Suzanne Dellal hosts the Ramanger dance company for a Flamenco performance that promises to thrill.

November 15, 2012 13:37
3 minute read.

Showtime. (photo credit: wikicommons)

Dancing for me

Flamenco is one of the more emotive forms of contemporary dance, and Monday’s performance of Tiempo de Mariposa, by the Jerusalem-based Ramanger dance company, at the Suzanne Dellal Center in Jaffa, promises to be one of the stormier productions seen in these parts of late.

The 70-minute show is devised as an oxymoronic sequence that fluctuates between authentic flamenco style and envelope-pushing spots of solo exploration and improvisation. The production features 12 dancers, instrumentalists and vocalists, with virtuoso harmonica player Michal Adler enhancing the sonic and visual output.

Tiempo de Mariposa portrays a woman’s torment as she struggles to find that elusive spark of true emotional excitement as she oscillates between personas, until she discovers that the essence of her feelings lies in the transition itself. That is where she finds her true self, where she can set aside all pretense and just be herself.

Tiempo de Mariposa will take place at the Suzanne Dellal Center in Jaffa at 9 p.m. on November 19. For tickets and more information: (03) 510-5656 and

Blowing Paganini’s trumpet

Russian virtuoso trumpet player Sergei Nakariakov will front the Ra’anana Symphonette’s forthcoming series of concerts, from November 20 to 25. The concerts will take place at the ensemble’s home base, the Municipal Center of Music and Arts in Ra’anana, and at Heichal Hatarbut in Petah Tikva, and will feature works by Mozart, Grieg, Bizet and 19th-century French composer and trumpeter Jean-Baptist Arban. The conductor for the occasion will be Barcelonaborn Salvador Brotons.

Nakariakov, 35, has been at the forefront of the classical music scene for some time, and earned the epithet “the Paganini of the trumpet” after a performance at the Korsholm Music Festival at Vasa in Finland when he was only 13 years old.

Nakariakov will play both trumpet and flugelhorn for his concerts with the Symphonette, with his sister Vera Okhotnikova playing the piano. The repertoire for the concerts will include the overture of Mozart’s Le Nozze di Figaro, Grieg’s Lyric Suite and Piano Concerto, and Arban’s Variations on Bellini’s Casta Diva.

For tickets and more information: (09) 745-7773 and, (03) 912-5222 and

Women’s joy, longing and prayer

Five women performers, from across a wide genre divide, will take on a varied selection of traditional fare for the Divrei Shir concert at Heichal Hatarbut in Bat Yam on November 21 at 8 p.m.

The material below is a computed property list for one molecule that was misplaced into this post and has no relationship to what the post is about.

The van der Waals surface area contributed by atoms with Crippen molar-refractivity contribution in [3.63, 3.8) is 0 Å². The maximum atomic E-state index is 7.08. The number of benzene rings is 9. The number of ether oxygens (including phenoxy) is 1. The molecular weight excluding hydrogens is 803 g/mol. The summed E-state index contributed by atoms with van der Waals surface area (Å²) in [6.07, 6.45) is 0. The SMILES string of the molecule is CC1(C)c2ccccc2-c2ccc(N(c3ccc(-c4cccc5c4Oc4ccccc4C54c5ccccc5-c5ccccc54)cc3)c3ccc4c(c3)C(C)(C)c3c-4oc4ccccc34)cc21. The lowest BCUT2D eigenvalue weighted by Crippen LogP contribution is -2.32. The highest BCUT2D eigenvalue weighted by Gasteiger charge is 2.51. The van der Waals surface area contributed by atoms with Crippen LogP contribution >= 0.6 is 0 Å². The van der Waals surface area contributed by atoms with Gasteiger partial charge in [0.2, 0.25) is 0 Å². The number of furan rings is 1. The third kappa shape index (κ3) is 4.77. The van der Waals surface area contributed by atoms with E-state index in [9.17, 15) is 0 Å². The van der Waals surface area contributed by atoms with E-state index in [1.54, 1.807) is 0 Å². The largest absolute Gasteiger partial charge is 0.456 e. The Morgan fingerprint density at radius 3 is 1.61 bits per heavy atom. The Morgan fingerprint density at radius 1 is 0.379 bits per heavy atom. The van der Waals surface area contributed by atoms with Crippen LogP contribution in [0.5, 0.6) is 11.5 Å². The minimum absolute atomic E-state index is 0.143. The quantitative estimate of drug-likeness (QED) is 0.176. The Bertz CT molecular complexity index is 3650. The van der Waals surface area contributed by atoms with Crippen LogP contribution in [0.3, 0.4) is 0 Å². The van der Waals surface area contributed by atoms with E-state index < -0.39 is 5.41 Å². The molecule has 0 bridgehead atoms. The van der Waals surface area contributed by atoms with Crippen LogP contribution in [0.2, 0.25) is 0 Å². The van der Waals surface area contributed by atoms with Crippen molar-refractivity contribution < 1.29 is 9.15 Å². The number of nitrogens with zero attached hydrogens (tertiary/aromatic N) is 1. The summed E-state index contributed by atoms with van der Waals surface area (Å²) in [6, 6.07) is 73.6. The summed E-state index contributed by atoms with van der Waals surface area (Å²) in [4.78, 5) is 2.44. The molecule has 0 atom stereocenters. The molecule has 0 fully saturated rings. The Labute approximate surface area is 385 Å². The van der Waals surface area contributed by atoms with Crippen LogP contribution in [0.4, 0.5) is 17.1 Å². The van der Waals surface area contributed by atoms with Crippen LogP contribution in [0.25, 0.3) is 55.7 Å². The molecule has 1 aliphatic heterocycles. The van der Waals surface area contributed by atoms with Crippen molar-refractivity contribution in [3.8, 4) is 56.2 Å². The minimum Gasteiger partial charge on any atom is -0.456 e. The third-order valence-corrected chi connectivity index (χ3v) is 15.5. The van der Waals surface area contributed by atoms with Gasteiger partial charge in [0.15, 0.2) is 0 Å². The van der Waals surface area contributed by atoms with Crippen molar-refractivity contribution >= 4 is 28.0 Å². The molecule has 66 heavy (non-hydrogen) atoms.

The premiere will be fronted by Leah Avraham, Maureen Nehedar, Hadas Pal-Yarden, Rakefet Amsalem and Alma Zohar, who bring a rich palette of artistic and cultural colors and textures to the collaboration, which feeds off Yemenite song and dance, Persian material, liturgy from across the Ladino world, and folk and pop-based endeavor.

The repertoire features traditional women’s songs, across the generations, including songs sung at prenuptial “hina” ceremonies, lullabies, liturgical songs for women and contemporary works.

For tickets and more information: (03) 508-0031, (03) 508-0025 and 057-734-1609.

Pazner’s Fix

Sharon Pazner is offering plenty of textural goodies in her new “Fix” exhibition, running at the Armano Tadeski Gallery on Lilienblum Street in Tel Aviv.

Architect Pazner addresses a range of concepts and aspects of everyday life in the show, such as home, keys and the written word, and references the need for change and correction.

The works are divided into three themes – Promises, House and Key – Concrete, and Concept. The first presents the public with intriguing interfaces between common emotions and themes, and their tangible form, including temptation and the promise of pleasure, tranquility and beauty, and unconditional affirmation.

The Concrete section portrays home in a symbolic sense, as an avenue for exploring innocent longing, warmth, security and company. The rear area of the exhibition space, which is not visible from the gallery entrance, features Pazner’s searching for the confluence of concepts and the world of tangible substance.

The Concept part of the show includes 2D and 3D representations of home, paper as the basis for construction and sketches as the seed of implementation. All the Concept items are based on the use of the written letter and word, both as a conceptual symbol and as an actual object.

For more information: (03) 508-0031, (03) 517- 0344.

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